“We have a few things on tap, like the Fayette Street red ale or our very own stout, made right here in our micro-brewery,” the bartender said proudly.
“Whatever has more alcohol.”
Amos nursed his beer, lost in thought about the old days. He remembered the way Star Helix had turned things over in this city last time, like flipping over a stone to expose all the creepy crawlies hiding from the light. Ugly as it might be, Baltimore had made him who he was. He remembered the first time he’d killed somebody, his surprise at how the man’s chest had exploded open before his finger even left the trigger.
“Heyyyyyyy.” A raspy feminine voice roused him from his stillness.
A woman slid into the seat next to him. She wore heavy makeup and a cropped t-shirt, and batted her eyelash extensions at him.
Well, this was convenient. Now he wouldn’t even have to leave the bar to find what he was looking for.
“Hello, gorgeous,” he responded.
“Come here often?” she asked.
“Used to. Before the churn.”
He looked up at her. She looked young, maybe too young to remember. He sighed. “The churn. You always know when it’s coming. It starts with a few bad things here and there, like those big raindrops before a storm. It’s inevitable, and it brings death, but also change…”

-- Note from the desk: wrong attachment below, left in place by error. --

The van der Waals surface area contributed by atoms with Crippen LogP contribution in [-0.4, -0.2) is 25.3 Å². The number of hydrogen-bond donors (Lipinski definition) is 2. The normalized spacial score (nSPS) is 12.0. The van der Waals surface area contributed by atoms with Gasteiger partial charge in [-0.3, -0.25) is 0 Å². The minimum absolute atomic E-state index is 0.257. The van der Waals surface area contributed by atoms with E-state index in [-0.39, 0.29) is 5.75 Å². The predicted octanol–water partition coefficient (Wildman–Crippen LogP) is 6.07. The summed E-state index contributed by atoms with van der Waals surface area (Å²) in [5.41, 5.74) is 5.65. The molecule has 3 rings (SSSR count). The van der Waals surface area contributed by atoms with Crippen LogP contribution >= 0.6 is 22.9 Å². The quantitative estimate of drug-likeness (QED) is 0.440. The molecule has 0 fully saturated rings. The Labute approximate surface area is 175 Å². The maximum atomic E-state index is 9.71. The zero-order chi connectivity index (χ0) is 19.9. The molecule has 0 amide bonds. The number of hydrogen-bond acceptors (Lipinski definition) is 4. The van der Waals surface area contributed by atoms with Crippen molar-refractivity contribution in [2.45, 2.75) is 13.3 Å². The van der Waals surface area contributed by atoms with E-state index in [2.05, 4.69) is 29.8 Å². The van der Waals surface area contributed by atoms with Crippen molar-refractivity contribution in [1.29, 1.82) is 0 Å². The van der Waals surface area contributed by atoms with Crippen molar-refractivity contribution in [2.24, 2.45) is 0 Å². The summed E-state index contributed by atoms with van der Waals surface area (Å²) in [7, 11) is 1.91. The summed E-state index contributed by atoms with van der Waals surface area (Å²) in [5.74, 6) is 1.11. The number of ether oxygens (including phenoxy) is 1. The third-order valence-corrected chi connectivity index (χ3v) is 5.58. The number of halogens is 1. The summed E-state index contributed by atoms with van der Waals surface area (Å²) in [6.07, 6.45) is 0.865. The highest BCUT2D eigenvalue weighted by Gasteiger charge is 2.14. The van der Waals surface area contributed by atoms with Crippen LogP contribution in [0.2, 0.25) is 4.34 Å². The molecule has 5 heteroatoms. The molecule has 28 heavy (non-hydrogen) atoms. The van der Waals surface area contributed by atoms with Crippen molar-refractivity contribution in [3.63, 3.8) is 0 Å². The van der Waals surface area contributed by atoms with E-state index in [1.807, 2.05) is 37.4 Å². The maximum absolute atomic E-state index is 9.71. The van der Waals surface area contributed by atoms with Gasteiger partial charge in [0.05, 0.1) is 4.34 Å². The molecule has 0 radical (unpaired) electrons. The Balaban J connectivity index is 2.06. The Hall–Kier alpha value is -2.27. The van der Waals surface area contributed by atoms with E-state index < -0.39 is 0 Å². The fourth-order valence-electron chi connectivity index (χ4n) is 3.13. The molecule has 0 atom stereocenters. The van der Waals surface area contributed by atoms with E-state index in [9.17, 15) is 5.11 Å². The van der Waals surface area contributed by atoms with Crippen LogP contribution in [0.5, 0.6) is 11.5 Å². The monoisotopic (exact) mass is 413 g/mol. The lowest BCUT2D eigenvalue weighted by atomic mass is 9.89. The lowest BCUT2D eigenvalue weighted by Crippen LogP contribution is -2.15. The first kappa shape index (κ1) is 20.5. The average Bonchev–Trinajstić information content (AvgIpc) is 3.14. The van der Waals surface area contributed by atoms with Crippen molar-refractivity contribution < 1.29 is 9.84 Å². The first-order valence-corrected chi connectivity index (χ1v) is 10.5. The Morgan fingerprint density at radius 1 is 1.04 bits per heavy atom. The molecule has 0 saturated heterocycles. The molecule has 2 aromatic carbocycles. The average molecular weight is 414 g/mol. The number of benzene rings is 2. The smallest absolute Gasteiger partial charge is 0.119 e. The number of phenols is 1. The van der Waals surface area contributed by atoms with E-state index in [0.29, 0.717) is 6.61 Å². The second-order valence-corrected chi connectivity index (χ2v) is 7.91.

“OK cool, got it," she interrupted. "But like, what’s your sign?”
“Wait, wait, let me guess.” She toyed with her curly black hair, which was dyed bright blue at the ends. It reminded him of how Naomi sometimes put color in her hair. “Hmm… mysterious and handsome… a few battle scars…” She traced a finger along his arm. “Maybe prone to dwelling on the past?”
“That ain’t me,” he grunted.
“Mmhmm, stubborn then. Aha, I’ve got it. Capricorn?”
“Sure, whatever you want.”
“I’m a Cancer,” she declared.
“I’m sorry,” Amos said automatically.
“That means I’m creative and very in touch with my emotions,” she continued, not hearing him. “My spirit animal is the crab, which is perfect since I work in a fishing crew down by the docks.”
“Wait…” Amos was very confused now. “You’re not a hooker?”
“No, I’m Hannah,” she said, as if it were obvious. “Want to get out of here and head back to my place?”
Well, at least that was one thing he understood.